A team of student-researchers from the University of Central Florida (UCF) has developed high-tech sponges capable of cleaning up ocean water after oil spills.
The sponges can soak up oil while repelling water, and they don’t leave behind any toxic byproduct. The collected oil could even be recycled for future use.
“Oil-water separation is an emerging global issue that has been found across the globe because of increasing oily wastewater, as well as frequent oil spills,” said Woo Hyoung Lee, assistant professor in the Department of Civil, Environmental and Construction Engineering at UCF and principal investigator and mentor of the project.
The current standard treatments for separating oil from water involve applying chemicals and dispersants or using absorbent mat pads, resulting in potential byproduct pollution, he explained.
“The disadvantages associated with the multitude of oil spill response methods demonstrate a clear motivation for using an innovative material to aid in the overall reduction of contaminants found in our water resources,” he continued. “Our motivation of these high-tech sponges is for effective oil-water separation methods which can be recycled without any production of hazardous byproducts.”
Nationwide Sustainability Competition
The team’s research project won a $15,000 award in phase one of the People Prosperity and the Planet (P3) design competition sponsored by the U.S. Environmental Protection Agency (EPA). The UCF team was one of just 31 student teams across the country that won the monetary grant, which was awarded to winning teams so they could develop their ideas and showcase their work at the EPA’s National Sustainable Design Expo last month.
“The expo provided a chance for us to showcase our oil removal design to a wide audience of federal agencies, industries, science and engineering advocates, and the general public,” said Lee. “For two days, we had lots of visitors in our demonstration.”
For phase one, the student teams had to develop proofs of concept.
In phase two of the competition, the teams compete for an additional $75,000 grant to help them implement their inventions in real-world conditions.
“In phase two, we will focus on how we can scale-up this technology for the real-water situation and expand the current proposed system into more systematic way, providing relative engineering guidelines, as well as life-cycle assessment,” said Lee.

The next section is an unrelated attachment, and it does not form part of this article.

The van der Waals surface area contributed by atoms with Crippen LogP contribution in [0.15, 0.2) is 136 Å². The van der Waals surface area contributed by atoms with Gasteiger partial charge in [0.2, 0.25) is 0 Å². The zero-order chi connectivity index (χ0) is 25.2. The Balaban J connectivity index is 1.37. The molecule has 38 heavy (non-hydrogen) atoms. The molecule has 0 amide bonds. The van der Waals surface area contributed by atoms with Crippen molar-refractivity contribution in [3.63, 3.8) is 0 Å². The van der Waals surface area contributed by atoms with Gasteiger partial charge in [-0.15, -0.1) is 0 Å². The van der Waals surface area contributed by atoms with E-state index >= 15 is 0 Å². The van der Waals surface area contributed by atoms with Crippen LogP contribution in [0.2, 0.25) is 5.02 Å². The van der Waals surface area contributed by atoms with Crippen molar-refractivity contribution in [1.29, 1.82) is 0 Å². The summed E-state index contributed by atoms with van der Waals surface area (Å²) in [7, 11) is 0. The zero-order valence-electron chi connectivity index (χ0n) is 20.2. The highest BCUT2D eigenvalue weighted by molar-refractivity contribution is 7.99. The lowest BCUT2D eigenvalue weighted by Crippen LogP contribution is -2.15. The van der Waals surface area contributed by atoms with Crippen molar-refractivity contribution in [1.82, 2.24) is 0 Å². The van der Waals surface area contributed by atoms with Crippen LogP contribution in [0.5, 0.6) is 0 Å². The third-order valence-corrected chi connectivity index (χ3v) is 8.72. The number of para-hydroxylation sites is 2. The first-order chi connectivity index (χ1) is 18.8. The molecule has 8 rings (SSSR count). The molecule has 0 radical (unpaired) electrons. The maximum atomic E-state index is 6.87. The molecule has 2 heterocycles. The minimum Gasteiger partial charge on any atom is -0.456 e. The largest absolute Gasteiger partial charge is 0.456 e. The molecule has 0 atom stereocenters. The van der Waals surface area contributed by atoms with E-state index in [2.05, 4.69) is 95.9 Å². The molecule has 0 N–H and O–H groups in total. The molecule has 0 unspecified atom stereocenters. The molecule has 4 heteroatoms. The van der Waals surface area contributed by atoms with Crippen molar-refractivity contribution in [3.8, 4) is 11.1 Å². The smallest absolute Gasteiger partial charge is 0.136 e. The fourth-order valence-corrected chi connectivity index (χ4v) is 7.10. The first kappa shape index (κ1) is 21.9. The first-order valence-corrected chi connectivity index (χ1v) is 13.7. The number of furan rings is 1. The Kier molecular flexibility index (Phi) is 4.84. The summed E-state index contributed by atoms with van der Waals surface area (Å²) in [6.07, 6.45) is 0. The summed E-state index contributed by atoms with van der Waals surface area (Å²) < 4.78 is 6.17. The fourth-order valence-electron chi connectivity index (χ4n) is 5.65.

The project has allowed the students to test their academic and technical skills and taught them to work as a team.
“The project has given our interdisciplinary team of students an excellent experience in how to work together to solve problems putting to use their areas of expertise and learning from each other,” Lee said in a statement. “It’s how the real world works.”
How the Sponges Work
The team developed superhydrophobic MoS2-coated sponges.
“Our system utilizes the dip-dry method to layer MoS2 along the porous substance in order to induce superhydrophobicity and superoleophilicity for the selective separation of water and oil in a sustainable manner,” said Lee.
The researchers have proven that the sponges could separate water and oil, allow for the recovery of the oil, and could continue to perform highly after multiple uses.
The use of these sponges could eliminate secondary environmental pollutions, which often occur in the cleanup of oil spills.
“The proposed system will represent a field-deployable, easily operational, cost-effective, and highly efficient oil-water separation method that does not require highly trained technicians and/or sophisticated equipment or devices,” said Lee.
The researchers plan to test their device in various conditions, from freshwater to ocean environments. They expect their technology to serve as a tool for fast cleanup actions after unexpected oil spills.
What drove the students?
The diverse group of students was motivated by personal experiences, and they each brought unique skill sets that helped the team develop their invention.
“My role on the team was to bring a biotechnological perspective to the project, which focuses on the cellular and biomolecular process of what we are trying to achieve, and expand on those processes in application to commercial production,” Dianne Mercado, a student pursuing a bachelor’s degree in biotechnology, said in a statement. “While biotechnology is my specialty, one of the best aspects of being part of this project is having other students who come from a variety of fields work together to create something truly interdisciplinary.”
Hernan Sabua, a civil engineering major and team leader, has wanted to invent something to aid environmental protection and public health for a long time. His motivation stemmed from his family background.
“Ever since I was little, I wanted to make a difference in the environmental sustainable aspects of engineering,” Sabua said in a statement. “I had extra motivation in the project because of the Deepwater Horizon oil spill of 2010, which occurred near Mexico, where my family is from.”
Additional student members of the team include Conner Thompson from biomedical sciences, Kelsey Rodriguez from environmental engineering, and Dwight Davis from mechanical engineering.
Yeonwoong Jung, assistant professor in UCF’s NanoScience Technology Center, and Jae-Hoon Hwang, a postdoctoral scholar from environmental engineering, serve as the team’s co-principal investigators.
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Jackson Schroeder is a graduate of Ohio University with a B.A. in Journalism from the E.W. Scripps School. He is originally from Savannah, Georgia. Jackson has covered a wide range of topics, including sustainability, technology, sports, culture, travel, and music. He plays bass and guitar, and enjoys playing and listening to live music in his free time.